Sinéad O'Connor

Coincidentally, the day that Catholics celebrate the Feast of the Immaculate Conception is also Sinéad O'Connor's birthday.

The Irish chanteuse's musical success and failures are hard to separate from her public image as a spiritually inclined, politically committed woman prone to making controversial statements and taking public stances against religious and national symbols.

Sinéad O' Connor was born Dec. 8, 1966, in Dublin, Ireland, the third of four children raised in conservative Dublin by an engineer father and dressmaker mother. After her mother's 1985 death in a car crash, O'Connor claimed her mom had abused her.

O'Connor's parents separated when she was 8; traumatized by this, she subsequently was expelled from schools, arrested for shoplifting and sent to reform school.

When she was 15, O'Connor sang Barbra Streisand's "Evergreen" at a wedding, where she was discovered by Paul Byrne, drummer for In Tua Nua, a band friendly with Irish superstars U2. O'Connor co-wrote a song for In Tua Nua and pursued performing, covering songs by artists such as Bob Dylan in Irish coffeehouses.

O'Connor also studied singing and piano at Dublin's college of music. Ensign Records became interested in her and requested she move to London. There she worked with U2's the Edge on the soundtrack to the 1986 film "The Captive."

The Lion and the Cobra (1987), O'Connor's self-produced debut LP, included orchestral folk rock and dance pop. The album sold moderately well and got O'Connor noticed by critics, who were curious about the striking young singer.

O'Connor first ignited a public outcry when she called U2's work "bombastic." She enraged many of her countrymen by defending the IRA, and angered some in the industry by firing her manager.

Her completely shaved head and attractive features were all over music magazines when her 1990 cover of Prince's "Nothing Compares 2 U" (from the chart-topping, triple-platinum I Do Not Want What I Haven't Got) hit #1 in the U.S. for a month and topped charts around the world. Later she told the press that Prince had physically threatened her.

Frank Sinatra then publicly attacked O'Connor after she refused to perform a scheduled New Jersey concert at a venue that traditionally played the Star Spangled Banner before its shows. That same year, she cancelled a "Saturday Night Live" appearance when she learned that provocative comedian Andrew Dice Clay would host the show.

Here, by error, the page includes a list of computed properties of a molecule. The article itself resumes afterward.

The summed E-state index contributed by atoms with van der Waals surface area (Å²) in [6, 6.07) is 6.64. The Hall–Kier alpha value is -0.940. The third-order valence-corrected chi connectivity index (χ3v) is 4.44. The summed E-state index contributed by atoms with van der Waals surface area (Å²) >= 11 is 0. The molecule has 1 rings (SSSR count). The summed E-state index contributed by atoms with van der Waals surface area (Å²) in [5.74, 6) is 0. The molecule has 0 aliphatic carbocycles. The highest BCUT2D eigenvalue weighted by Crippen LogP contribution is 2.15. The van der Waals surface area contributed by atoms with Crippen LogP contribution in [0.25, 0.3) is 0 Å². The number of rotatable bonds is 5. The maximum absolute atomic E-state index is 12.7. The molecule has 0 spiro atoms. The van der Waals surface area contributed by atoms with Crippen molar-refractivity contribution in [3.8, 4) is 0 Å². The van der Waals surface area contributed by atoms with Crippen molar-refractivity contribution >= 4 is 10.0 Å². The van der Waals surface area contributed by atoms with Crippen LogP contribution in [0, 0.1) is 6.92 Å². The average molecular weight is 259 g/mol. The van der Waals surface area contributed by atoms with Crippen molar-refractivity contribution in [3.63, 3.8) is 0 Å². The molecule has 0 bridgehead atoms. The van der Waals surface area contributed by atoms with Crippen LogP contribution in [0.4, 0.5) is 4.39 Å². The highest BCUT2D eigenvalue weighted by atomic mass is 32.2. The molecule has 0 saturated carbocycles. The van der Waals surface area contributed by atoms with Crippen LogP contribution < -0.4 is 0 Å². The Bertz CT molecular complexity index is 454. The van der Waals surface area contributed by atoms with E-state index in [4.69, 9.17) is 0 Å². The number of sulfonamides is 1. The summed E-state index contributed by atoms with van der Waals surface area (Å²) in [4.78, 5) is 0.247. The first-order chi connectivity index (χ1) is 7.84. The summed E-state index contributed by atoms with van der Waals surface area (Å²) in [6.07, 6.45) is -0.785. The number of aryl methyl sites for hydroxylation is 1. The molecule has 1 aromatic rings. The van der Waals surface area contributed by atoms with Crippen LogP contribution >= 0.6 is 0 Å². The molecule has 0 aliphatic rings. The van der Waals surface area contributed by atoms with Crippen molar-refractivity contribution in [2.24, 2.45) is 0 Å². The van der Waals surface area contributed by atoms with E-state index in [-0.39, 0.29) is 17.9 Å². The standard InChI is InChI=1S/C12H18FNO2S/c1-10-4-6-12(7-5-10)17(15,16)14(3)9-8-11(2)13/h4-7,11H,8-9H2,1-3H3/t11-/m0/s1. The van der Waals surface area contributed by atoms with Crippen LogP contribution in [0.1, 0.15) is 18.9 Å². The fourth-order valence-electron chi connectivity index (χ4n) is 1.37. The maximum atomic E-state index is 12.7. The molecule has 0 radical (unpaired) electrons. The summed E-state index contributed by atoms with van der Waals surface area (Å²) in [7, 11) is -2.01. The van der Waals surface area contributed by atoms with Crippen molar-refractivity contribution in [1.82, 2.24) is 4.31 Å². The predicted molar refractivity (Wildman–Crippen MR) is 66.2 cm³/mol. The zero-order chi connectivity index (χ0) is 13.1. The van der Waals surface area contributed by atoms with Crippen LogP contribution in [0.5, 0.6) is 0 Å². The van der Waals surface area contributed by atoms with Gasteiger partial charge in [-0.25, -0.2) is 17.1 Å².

Am I Not Your Girl? (1992) was a collection of torch songs. During the year of its release she made her most controversial and career-threatening move by tearing up a photo of Pope John Paul II during a "Saturday Night Live" performance. Two weeks later, she was loudly booed at a Dylan tribute concert at Madison Square Garden.

The following year, O'Connor toured with Peter Gabriel's WOMAD festival and reportedly attempted suicide. Universal Mother (1994) featured spoken-word political manifestos, ballads and hip-hop tinged tunes.

In 1995 she performed dates at the Lollapalooza festival, but she eventually withdrew because of her pregnancy. O'Connor issued the Gospel Oak EP, featuring "This is a Rebel Song" and "This is to Mother You" (RealAudio excerpt), in 1997.

Last year she played several Lilith Fair dates and signed with Atlantic Records. Earlier this year O'Connor was ordained a Roman Catholic priest in the Latin Tridentine Church and will be known as Mother Bernadette Maria of the Order of Mater Dei.

Other birthdays Wednesday: Bernie Krause (Weavers), 61; Jerry Butler (Impressions), 60; Robert Elliott (Hollies), 57; Ray Shulman (Gentle Giant), 50; Gregg Allman, 52; Warren Cuccurullo (Missing Persons, Duran Duran), 43; Phil Collen (Def Leppard), 42; Paul Rutherford (Frankie Goes to Hollywood), 40; Marty Friedman (Megadeth), 37; Bushwick Bill (Geto Boys), 33; Ryan Newell (Sister Hazel), 27; and Jim Morrison (Doors), 1943-1971.